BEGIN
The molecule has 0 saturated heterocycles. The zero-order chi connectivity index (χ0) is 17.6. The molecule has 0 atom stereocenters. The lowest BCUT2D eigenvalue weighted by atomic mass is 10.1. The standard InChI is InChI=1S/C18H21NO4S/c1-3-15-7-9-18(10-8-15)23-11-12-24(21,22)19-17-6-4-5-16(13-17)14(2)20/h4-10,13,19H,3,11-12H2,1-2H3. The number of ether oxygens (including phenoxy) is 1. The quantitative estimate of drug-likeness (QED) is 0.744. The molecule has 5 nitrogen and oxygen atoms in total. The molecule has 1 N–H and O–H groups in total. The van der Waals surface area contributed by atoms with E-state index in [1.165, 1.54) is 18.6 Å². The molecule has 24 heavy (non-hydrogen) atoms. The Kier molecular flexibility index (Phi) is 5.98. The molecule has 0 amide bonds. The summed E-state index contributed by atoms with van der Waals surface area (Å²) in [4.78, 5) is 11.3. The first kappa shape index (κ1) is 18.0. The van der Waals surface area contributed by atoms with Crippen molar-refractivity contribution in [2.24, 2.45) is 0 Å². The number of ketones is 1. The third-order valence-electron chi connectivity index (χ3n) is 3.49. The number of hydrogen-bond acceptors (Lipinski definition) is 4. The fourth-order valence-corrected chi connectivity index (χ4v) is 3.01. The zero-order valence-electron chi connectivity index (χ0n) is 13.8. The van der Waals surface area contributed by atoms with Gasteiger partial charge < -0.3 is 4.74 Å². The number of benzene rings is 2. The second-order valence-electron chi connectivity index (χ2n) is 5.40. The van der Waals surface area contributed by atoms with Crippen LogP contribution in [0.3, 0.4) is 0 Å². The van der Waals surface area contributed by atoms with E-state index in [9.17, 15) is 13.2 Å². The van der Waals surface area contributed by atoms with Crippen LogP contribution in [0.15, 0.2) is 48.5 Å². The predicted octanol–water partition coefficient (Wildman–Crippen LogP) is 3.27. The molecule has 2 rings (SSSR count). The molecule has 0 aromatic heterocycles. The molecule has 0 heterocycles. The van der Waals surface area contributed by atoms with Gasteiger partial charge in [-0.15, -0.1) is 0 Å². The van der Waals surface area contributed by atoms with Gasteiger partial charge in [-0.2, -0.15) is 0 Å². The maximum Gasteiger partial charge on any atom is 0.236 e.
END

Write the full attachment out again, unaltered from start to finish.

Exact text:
The molecule has 0 saturated heterocycles. The zero-order chi connectivity index (χ0) is 17.6. The molecule has 0 atom stereocenters. The lowest BCUT2D eigenvalue weighted by atomic mass is 10.1. The standard InChI is InChI=1S/C18H21NO4S/c1-3-15-7-9-18(10-8-15)23-11-12-24(21,22)19-17-6-4-5-16(13-17)14(2)20/h4-10,13,19H,3,11-12H2,1-2H3. The number of ether oxygens (including phenoxy) is 1. The quantitative estimate of drug-likeness (QED) is 0.744. The molecule has 5 nitrogen and oxygen atoms in total. The molecule has 1 N–H and O–H groups in total. The van der Waals surface area contributed by atoms with E-state index in [1.165, 1.54) is 18.6 Å². The molecule has 24 heavy (non-hydrogen) atoms. The Kier molecular flexibility index (Phi) is 5.98. The molecule has 0 amide bonds. The summed E-state index contributed by atoms with van der Waals surface area (Å²) in [4.78, 5) is 11.3. The first kappa shape index (κ1) is 18.0. The van der Waals surface area contributed by atoms with Crippen molar-refractivity contribution in [2.24, 2.45) is 0 Å². The number of ketones is 1. The third-order valence-electron chi connectivity index (χ3n) is 3.49. The number of hydrogen-bond acceptors (Lipinski definition) is 4. The fourth-order valence-corrected chi connectivity index (χ4v) is 3.01. The zero-order valence-electron chi connectivity index (χ0n) is 13.8. The van der Waals surface area contributed by atoms with Gasteiger partial charge < -0.3 is 4.74 Å². The number of benzene rings is 2. The second-order valence-electron chi connectivity index (χ2n) is 5.40. The van der Waals surface area contributed by atoms with Crippen LogP contribution in [0.3, 0.4) is 0 Å². The van der Waals surface area contributed by atoms with E-state index in [9.17, 15) is 13.2 Å². The van der Waals surface area contributed by atoms with Crippen LogP contribution in [0.15, 0.2) is 48.5 Å². The predicted octanol–water partition coefficient (Wildman–Crippen LogP) is 3.27. The molecule has 2 rings (SSSR count). The molecule has 0 aromatic heterocycles. The molecule has 0 heterocycles. The van der Waals surface area contributed by atoms with Gasteiger partial charge in [-0.15, -0.1) is 0 Å². The van der Waals surface area contributed by atoms with Gasteiger partial charge in [-0.2, -0.15) is 0 Å². The maximum Gasteiger partial charge on any atom is 0.236 e.